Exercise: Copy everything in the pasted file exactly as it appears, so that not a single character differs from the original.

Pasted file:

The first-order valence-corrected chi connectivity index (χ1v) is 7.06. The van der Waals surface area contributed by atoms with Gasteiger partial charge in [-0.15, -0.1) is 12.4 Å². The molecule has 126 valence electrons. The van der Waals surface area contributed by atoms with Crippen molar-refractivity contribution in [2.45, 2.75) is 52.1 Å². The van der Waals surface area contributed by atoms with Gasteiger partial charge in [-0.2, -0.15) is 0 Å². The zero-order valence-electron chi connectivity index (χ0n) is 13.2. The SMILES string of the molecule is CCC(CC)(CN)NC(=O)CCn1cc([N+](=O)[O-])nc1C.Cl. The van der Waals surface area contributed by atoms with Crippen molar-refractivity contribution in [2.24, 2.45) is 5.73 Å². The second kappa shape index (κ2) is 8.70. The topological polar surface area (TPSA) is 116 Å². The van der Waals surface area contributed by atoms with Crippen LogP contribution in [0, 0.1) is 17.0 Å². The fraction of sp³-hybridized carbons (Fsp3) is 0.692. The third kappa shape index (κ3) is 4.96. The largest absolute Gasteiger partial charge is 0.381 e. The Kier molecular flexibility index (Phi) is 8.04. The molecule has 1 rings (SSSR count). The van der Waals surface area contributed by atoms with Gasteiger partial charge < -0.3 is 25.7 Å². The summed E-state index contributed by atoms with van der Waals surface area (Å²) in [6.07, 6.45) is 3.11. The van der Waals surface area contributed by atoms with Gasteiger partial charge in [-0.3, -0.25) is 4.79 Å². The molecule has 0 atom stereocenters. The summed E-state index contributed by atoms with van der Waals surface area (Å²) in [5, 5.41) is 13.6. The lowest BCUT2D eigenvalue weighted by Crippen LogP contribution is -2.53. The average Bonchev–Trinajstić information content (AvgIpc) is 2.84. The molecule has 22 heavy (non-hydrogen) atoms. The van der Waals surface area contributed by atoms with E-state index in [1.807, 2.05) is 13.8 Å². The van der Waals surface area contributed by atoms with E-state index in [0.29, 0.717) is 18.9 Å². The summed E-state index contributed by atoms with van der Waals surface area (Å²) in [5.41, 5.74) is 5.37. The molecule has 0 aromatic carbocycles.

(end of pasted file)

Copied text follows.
The first-order valence-corrected chi connectivity index (χ1v) is 7.06. The van der Waals surface area contributed by atoms with Gasteiger partial charge in [-0.15, -0.1) is 12.4 Å². The molecule has 126 valence electrons. The van der Waals surface area contributed by atoms with Crippen molar-refractivity contribution in [2.45, 2.75) is 52.1 Å². The van der Waals surface area contributed by atoms with Gasteiger partial charge in [-0.2, -0.15) is 0 Å². The zero-order valence-electron chi connectivity index (χ0n) is 13.2. The SMILES string of the molecule is CCC(CC)(CN)NC(=O)CCn1cc([N+](=O)[O-])nc1C.Cl. The van der Waals surface area contributed by atoms with Crippen molar-refractivity contribution in [2.24, 2.45) is 5.73 Å². The second kappa shape index (κ2) is 8.70. The topological polar surface area (TPSA) is 116 Å². The van der Waals surface area contributed by atoms with Crippen LogP contribution in [0, 0.1) is 17.0 Å². The fraction of sp³-hybridized carbons (Fsp3) is 0.692. The third kappa shape index (κ3) is 4.96. The largest absolute Gasteiger partial charge is 0.381 e. The Kier molecular flexibility index (Phi) is 8.04. The molecule has 1 rings (SSSR count). The van der Waals surface area contributed by atoms with Gasteiger partial charge < -0.3 is 25.7 Å². The summed E-state index contributed by atoms with van der Waals surface area (Å²) in [6.07, 6.45) is 3.11. The van der Waals surface area contributed by atoms with Gasteiger partial charge in [-0.3, -0.25) is 4.79 Å². The molecule has 0 atom stereocenters. The summed E-state index contributed by atoms with van der Waals surface area (Å²) in [5, 5.41) is 13.6. The lowest BCUT2D eigenvalue weighted by Crippen LogP contribution is -2.53. The average Bonchev–Trinajstić information content (AvgIpc) is 2.84. The molecule has 22 heavy (non-hydrogen) atoms. The van der Waals surface area contributed by atoms with E-state index in [1.807, 2.05) is 13.8 Å². The van der Waals surface area contributed by atoms with E-state index in [0.29, 0.717) is 18.9 Å². The summed E-state index contributed by atoms with van der Waals surface area (Å²) in [5.41, 5.74) is 5.37. The molecule has 0 aromatic carbocycles.